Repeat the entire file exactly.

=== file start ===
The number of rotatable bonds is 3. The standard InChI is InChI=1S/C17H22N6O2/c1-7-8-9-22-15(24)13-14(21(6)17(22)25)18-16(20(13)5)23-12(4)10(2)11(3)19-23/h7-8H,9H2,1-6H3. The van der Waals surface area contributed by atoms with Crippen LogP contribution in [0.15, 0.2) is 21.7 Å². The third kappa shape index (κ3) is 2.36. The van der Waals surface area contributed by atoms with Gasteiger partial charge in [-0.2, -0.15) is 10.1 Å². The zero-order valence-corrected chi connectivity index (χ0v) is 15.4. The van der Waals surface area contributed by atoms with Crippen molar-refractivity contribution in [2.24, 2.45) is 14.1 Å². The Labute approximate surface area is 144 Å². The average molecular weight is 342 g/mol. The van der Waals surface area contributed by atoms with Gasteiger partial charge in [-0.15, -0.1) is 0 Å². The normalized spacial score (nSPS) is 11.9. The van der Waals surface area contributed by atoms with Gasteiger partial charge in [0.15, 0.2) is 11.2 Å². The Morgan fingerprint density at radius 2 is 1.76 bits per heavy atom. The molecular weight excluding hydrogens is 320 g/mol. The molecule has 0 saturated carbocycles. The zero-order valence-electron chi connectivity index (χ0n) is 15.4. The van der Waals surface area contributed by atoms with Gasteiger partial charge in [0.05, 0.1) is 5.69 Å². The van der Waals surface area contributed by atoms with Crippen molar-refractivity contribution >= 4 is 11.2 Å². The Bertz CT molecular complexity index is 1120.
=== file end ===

The number of rotatable bonds is 3. The standard InChI is InChI=1S/C17H22N6O2/c1-7-8-9-22-15(24)13-14(21(6)17(22)25)18-16(20(13)5)23-12(4)10(2)11(3)19-23/h7-8H,9H2,1-6H3. The van der Waals surface area contributed by atoms with Crippen LogP contribution in [0.15, 0.2) is 21.7 Å². The third kappa shape index (κ3) is 2.36. The van der Waals surface area contributed by atoms with Gasteiger partial charge in [-0.2, -0.15) is 10.1 Å². The zero-order valence-corrected chi connectivity index (χ0v) is 15.4. The van der Waals surface area contributed by atoms with Crippen molar-refractivity contribution in [2.24, 2.45) is 14.1 Å². The Labute approximate surface area is 144 Å². The average molecular weight is 342 g/mol. The van der Waals surface area contributed by atoms with Gasteiger partial charge in [-0.15, -0.1) is 0 Å². The normalized spacial score (nSPS) is 11.9. The van der Waals surface area contributed by atoms with Gasteiger partial charge in [0.15, 0.2) is 11.2 Å². The Morgan fingerprint density at radius 2 is 1.76 bits per heavy atom. The molecular weight excluding hydrogens is 320 g/mol. The molecule has 0 saturated carbocycles. The zero-order valence-electron chi connectivity index (χ0n) is 15.4. The van der Waals surface area contributed by atoms with Gasteiger partial charge in [0.05, 0.1) is 5.69 Å². The van der Waals surface area contributed by atoms with Crippen molar-refractivity contribution >= 4 is 11.2 Å². The Bertz CT molecular complexity index is 1120.